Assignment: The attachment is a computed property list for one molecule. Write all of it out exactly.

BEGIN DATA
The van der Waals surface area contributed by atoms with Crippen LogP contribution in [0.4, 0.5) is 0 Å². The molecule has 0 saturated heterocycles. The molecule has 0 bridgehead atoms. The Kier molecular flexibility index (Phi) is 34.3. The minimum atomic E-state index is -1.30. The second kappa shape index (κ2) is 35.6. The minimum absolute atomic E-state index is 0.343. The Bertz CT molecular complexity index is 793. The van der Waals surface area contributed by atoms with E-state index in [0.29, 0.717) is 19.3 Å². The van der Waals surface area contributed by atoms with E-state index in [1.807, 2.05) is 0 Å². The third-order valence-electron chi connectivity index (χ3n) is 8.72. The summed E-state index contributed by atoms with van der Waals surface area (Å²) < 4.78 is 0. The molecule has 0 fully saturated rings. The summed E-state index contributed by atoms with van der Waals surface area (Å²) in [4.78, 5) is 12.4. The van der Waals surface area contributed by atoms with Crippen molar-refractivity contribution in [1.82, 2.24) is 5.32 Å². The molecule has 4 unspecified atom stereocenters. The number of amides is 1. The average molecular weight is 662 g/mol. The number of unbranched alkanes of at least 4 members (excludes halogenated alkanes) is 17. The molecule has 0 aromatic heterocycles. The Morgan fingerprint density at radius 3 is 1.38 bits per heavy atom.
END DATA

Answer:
The van der Waals surface area contributed by atoms with Crippen LogP contribution in [0.4, 0.5) is 0 Å². The molecule has 0 saturated heterocycles. The molecule has 0 bridgehead atoms. The Kier molecular flexibility index (Phi) is 34.3. The minimum atomic E-state index is -1.30. The second kappa shape index (κ2) is 35.6. The minimum absolute atomic E-state index is 0.343. The Bertz CT molecular complexity index is 793. The van der Waals surface area contributed by atoms with E-state index in [0.29, 0.717) is 19.3 Å². The van der Waals surface area contributed by atoms with E-state index in [1.807, 2.05) is 0 Å². The third-order valence-electron chi connectivity index (χ3n) is 8.72. The summed E-state index contributed by atoms with van der Waals surface area (Å²) < 4.78 is 0. The molecule has 0 fully saturated rings. The summed E-state index contributed by atoms with van der Waals surface area (Å²) in [4.78, 5) is 12.4. The van der Waals surface area contributed by atoms with Crippen molar-refractivity contribution in [1.82, 2.24) is 5.32 Å². The molecule has 4 unspecified atom stereocenters. The number of amides is 1. The average molecular weight is 662 g/mol. The number of unbranched alkanes of at least 4 members (excludes halogenated alkanes) is 17. The molecule has 0 aromatic heterocycles. The Morgan fingerprint density at radius 3 is 1.38 bits per heavy atom.